The most recent average US download speed from Ookla Speedtest for October 2014 is 30.70Mbps. In October 2013 the average speed was just 19.67Mbps. Globally the average download speed is 21.03Mbps up from 15.61Mbps in October 2013. In 2012 the average speed was 13.17Mbps down globally and 15.42Mbps in the US.
Clearly 2014 has seen major improvements to the worlds internet backbone. With just a 2.44Mbps average increase between 2012 and 2013 but a 5.61Mbps increase in 2014. The United States seams to be leading the charge to faster speed with a increase of 11.03Mbps in just one year.
If you really want speed in the United States here are a few places and companies to check out.
The top ten states for internet speeds are:
- New York 39.24Mbps
- Delaware 38.92Mbps
- New Jersey 38.86Mbps
- Maryland 36.92Mbps
- Missouri 36.62Mbps
- California 35.36Mbps
- RoadIsland 35.24Mbps
- Virginia 35.09Mbps
- Massachusetts 34.90Mbps
- Nevada 34.55Mbps
Coming in at the bottom of the list are Kentucky with 15.87Mbps and Maine with 14.86Mbps.
If you want the fastest possible internet in the US the top 5 cities to live in are: (Note: Ookla did not include Google Fiber in this list.)
- Kansas City, MO 68.59Mbps
- Austin, TX 68.27Mbps
- Huntington Beach, CA 50.52Mbps
- Flushing, NY 49.83Mbps
- New York, NY 48.24Mbps
The top 5 major ISPs in the US are:
- Google Fiber 230.69Mbps
- Verizon FIOS 42.27Mbps
- Cox 39.42Mbps
- Comcast 38.70Mbps
- Charter Communications 38.45Mbps
These numbers come from millions of test run on Ookla websites every day. They averaged out the tests from the last 30 days. They also only count tests that take place with in 300 miles of the client and the host. You can view the speed test results here.
More about the numbers in this report from Ookla.
An index is traditionally defined as a numerical scale used to compare variables with one another or with some reference number. For purposes of the NetIndex, Ookla defines an index as a weighted average of data collected over the 30 most recent days.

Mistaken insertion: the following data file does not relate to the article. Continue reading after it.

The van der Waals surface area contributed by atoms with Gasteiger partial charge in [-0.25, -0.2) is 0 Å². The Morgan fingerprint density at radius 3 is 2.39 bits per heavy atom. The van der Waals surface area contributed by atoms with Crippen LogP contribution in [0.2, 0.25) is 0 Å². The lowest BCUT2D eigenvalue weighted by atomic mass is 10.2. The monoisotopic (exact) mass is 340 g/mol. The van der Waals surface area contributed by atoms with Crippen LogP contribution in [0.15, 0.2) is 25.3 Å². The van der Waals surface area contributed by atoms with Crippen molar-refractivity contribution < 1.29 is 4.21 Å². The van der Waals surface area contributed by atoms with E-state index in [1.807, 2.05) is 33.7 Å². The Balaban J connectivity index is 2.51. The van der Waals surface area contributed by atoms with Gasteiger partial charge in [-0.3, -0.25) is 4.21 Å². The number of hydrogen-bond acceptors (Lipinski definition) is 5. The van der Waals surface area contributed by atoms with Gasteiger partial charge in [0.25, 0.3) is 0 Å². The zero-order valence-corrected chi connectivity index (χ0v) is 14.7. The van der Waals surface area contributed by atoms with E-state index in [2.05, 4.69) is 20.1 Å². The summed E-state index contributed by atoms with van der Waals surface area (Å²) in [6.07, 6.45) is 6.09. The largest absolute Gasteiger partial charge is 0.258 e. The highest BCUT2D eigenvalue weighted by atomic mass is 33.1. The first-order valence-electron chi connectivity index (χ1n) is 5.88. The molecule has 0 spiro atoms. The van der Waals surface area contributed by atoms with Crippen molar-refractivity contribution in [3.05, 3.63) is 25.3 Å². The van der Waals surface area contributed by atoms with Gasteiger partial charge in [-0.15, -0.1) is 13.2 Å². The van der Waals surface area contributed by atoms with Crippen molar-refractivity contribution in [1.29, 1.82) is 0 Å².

To calculate an index, Ookla first ensures that distance and infrastructure bottlenecks have a minimal impact on accuracy. To do this, we track the distance between the test location and the Ookla Speedtest server. Thanks to the breadth of our infrastructure, we have a server within 300 miles for the vast majority of the world population.
To determine the averages for broadband download and upload, we first average one hour’s worth of test results for each unique IP to get the IP Averages. Next, we average all of the IP Averages for one hour to determine the Hourly Average. From there, we average all of the Hourly Averages for one day to find the Daily Average. Finally, we average all of the Daily Averages for up to 30 days to get the final value.
With mobile download and upload, the averages are based on one day’s worth of tests from each device to first determine the Device Averages, which is then averaged to determine the Daily Average. We then average the Daily Averages for up to 30 days to determine the final value.
Nightly, we review 24-hour increments until we identify 30 days of data with acceptable parameters. To ensure the index value is current, we do not go back further than six months to find those 30 days of data used to compute the final index value. We ignore days where the average distance is more than 300 miles to ensure events, such as server downtime, do not affect the aggregated number.